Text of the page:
It is official, I (along with my fellow 1L's) have completed my first week of law school. And the verdict? The jury is still out...please excuse my bad lawyer puns. This week has been a whirlwind of meeting our section-mates and professors, figuring out where to sit and how to balance our schedules. Not-so-quiet whispers have already filled the hallways about which professors eased their students in and which ones put the already nervous 1L's on the spot from the get go. And then, as quickly as it started, it was over.
The RWU Law Librarians have joined with CALI to offer LibTours. LibTours are audio descriptions of various resources used in legal research (i.e. West’s Digests).
If you have a smartphone, you can install a free QR scanner app on your smartphone and scan the QR code (type of a barcode) printed on any one of the LibTour Audio signs located throughout the Law Library.
If you do not have a smartphone, you can listen to a podcast or download an MP3 of the LibTours at http://libtour.classcaster.net.
I have known for quite a while that after completing my Bachelor’s degree that I wanted to end up in law school. Where I wanted to go and what kind of law that I wanted to practice was a completely different story. At first, my search was based entirely on where I had a chance to get in based on my LSAT score and GPA along with what I knew about the schools from my undergrad search four years prior.
Roger Williams lawyers featured prominently in two key “Under 40” listings issued in recent days:
Dena M. Castricone '02, Murtha Cullina LLP
Dena was named one of the U.S.’s Best LGBT Attorneys Under 40 by the National LGBT (Lesbian, Gay, Bisexual, Transgender) Bar Association, an affiliate of the ABA.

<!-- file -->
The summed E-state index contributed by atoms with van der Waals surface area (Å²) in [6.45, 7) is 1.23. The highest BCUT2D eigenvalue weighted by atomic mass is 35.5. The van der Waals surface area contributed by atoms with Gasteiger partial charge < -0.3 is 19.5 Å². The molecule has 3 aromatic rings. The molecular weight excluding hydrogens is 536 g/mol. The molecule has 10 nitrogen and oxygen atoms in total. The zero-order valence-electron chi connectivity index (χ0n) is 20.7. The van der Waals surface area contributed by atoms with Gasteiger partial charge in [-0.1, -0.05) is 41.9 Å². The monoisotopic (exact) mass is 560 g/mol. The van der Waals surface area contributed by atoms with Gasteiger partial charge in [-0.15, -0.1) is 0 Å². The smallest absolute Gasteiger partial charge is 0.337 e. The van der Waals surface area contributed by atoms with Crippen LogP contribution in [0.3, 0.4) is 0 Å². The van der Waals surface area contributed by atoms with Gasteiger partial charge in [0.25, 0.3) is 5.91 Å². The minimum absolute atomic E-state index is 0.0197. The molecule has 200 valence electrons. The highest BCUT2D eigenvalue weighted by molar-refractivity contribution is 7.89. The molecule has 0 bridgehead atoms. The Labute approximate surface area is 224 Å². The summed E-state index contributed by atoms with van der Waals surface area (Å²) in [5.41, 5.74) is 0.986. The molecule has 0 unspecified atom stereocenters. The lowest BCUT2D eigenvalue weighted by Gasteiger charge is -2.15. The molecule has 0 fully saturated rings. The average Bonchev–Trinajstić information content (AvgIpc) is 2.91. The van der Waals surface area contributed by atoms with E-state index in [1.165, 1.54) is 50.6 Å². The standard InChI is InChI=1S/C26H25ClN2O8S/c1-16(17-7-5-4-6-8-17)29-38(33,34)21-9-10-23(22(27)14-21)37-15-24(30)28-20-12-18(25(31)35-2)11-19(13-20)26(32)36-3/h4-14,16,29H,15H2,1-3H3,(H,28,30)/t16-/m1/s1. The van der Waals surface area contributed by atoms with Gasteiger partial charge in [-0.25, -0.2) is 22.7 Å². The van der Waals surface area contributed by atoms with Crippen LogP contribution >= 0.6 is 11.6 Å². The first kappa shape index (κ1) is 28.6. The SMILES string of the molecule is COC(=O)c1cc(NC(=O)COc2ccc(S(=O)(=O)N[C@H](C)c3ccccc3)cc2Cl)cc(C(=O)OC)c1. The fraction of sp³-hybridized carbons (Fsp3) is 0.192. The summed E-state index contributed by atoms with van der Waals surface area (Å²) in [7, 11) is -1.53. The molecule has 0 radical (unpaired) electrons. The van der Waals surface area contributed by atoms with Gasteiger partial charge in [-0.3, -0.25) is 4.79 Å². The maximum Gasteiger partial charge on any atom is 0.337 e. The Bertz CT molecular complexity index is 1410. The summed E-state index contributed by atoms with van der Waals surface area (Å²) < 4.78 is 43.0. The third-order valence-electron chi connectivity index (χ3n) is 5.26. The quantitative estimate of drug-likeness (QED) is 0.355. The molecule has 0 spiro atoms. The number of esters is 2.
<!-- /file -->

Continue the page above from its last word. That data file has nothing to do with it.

For a quick and easy way to learn more about Law Library services and resources for legal research, check out the new Law Guides developed by the Law Library staff using the LibGuides platform. Currently, there are several new and improved topical guides on a variety of subjects available with more in the pipeline. There are Law Guides describing useful study aids for first-year courses, mandatory second-year courses, and popular upper-level courses. There are Law Guides for the clinics: criminal d
I am delighted to announce that Carolina Academic Press has published Poverty, Health and Law: Readings and Cases for Medical-Legal Partnership. The lead editor of this path-breaking new book, Liz Tobin Tyler, is the Director of Public Service and Community Partnerships at Roger Williams Law.
In 2006, the School of Law launched an exciting program, The Pro Bono Collaborative, to see if we could leverage the untapped resources of Rhode Island’s law firms, community-based organizations and law students’ budding professionalism and energy to increase the provision of free legal assistance to Rhode Island’s most vulnerable communities. Many of our pro bono projects involve broad reaching legal strategies, such as educational workshops and legislative advocacy. The PBC also facilitates direct representation pro bono projects in substantive areas of the law that are normal
It will be quite a transition to return to school after having worked this summer. To begin with, I can actually write again. By this I mean:
1) I can use non-mono-spaced fonts, which in addition to being less coma-inducing than Courier New, allow me to banish any thought of the arcane conventions attending double-spacing in court documents, and
2) I need not feverishly research a legal citation with which to end every sentence, no matter how obvious the proposition therein. (Cf. Legal writing.)